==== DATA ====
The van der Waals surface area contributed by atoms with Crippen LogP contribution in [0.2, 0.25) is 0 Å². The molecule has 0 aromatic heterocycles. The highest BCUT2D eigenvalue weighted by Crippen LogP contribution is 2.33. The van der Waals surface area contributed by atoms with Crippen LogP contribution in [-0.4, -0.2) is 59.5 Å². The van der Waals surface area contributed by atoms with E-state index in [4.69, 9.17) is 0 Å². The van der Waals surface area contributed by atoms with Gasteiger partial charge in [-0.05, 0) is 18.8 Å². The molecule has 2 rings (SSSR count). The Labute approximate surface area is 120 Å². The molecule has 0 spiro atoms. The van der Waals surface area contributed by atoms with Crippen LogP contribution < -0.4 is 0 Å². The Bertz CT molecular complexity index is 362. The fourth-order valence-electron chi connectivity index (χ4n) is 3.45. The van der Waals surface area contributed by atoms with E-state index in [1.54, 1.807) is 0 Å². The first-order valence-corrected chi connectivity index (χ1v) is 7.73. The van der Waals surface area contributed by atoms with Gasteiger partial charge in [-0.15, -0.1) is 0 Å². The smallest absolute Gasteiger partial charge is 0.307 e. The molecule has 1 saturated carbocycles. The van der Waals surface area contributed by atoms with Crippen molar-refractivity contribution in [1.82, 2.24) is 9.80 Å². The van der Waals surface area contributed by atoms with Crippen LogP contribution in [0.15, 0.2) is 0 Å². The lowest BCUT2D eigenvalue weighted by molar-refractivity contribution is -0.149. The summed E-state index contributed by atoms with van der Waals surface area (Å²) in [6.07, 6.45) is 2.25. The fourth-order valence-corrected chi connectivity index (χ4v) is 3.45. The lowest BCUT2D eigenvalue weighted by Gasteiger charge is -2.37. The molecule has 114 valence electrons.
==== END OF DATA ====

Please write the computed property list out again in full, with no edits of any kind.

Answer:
The van der Waals surface area contributed by atoms with Crippen LogP contribution in [0.2, 0.25) is 0 Å². The molecule has 0 aromatic heterocycles. The highest BCUT2D eigenvalue weighted by Crippen LogP contribution is 2.33. The van der Waals surface area contributed by atoms with Crippen LogP contribution in [-0.4, -0.2) is 59.5 Å². The van der Waals surface area contributed by atoms with E-state index in [4.69, 9.17) is 0 Å². The van der Waals surface area contributed by atoms with Gasteiger partial charge in [-0.05, 0) is 18.8 Å². The molecule has 2 rings (SSSR count). The Labute approximate surface area is 120 Å². The molecule has 0 spiro atoms. The van der Waals surface area contributed by atoms with Crippen LogP contribution < -0.4 is 0 Å². The Bertz CT molecular complexity index is 362. The fourth-order valence-electron chi connectivity index (χ4n) is 3.45. The van der Waals surface area contributed by atoms with E-state index in [1.54, 1.807) is 0 Å². The first-order valence-corrected chi connectivity index (χ1v) is 7.73. The van der Waals surface area contributed by atoms with Gasteiger partial charge in [-0.15, -0.1) is 0 Å². The smallest absolute Gasteiger partial charge is 0.307 e. The molecule has 1 saturated carbocycles. The van der Waals surface area contributed by atoms with Crippen molar-refractivity contribution in [1.82, 2.24) is 9.80 Å². The van der Waals surface area contributed by atoms with Crippen LogP contribution in [0.15, 0.2) is 0 Å². The lowest BCUT2D eigenvalue weighted by molar-refractivity contribution is -0.149. The summed E-state index contributed by atoms with van der Waals surface area (Å²) in [6.07, 6.45) is 2.25. The fourth-order valence-corrected chi connectivity index (χ4v) is 3.45. The lowest BCUT2D eigenvalue weighted by Gasteiger charge is -2.37. The molecule has 114 valence electrons.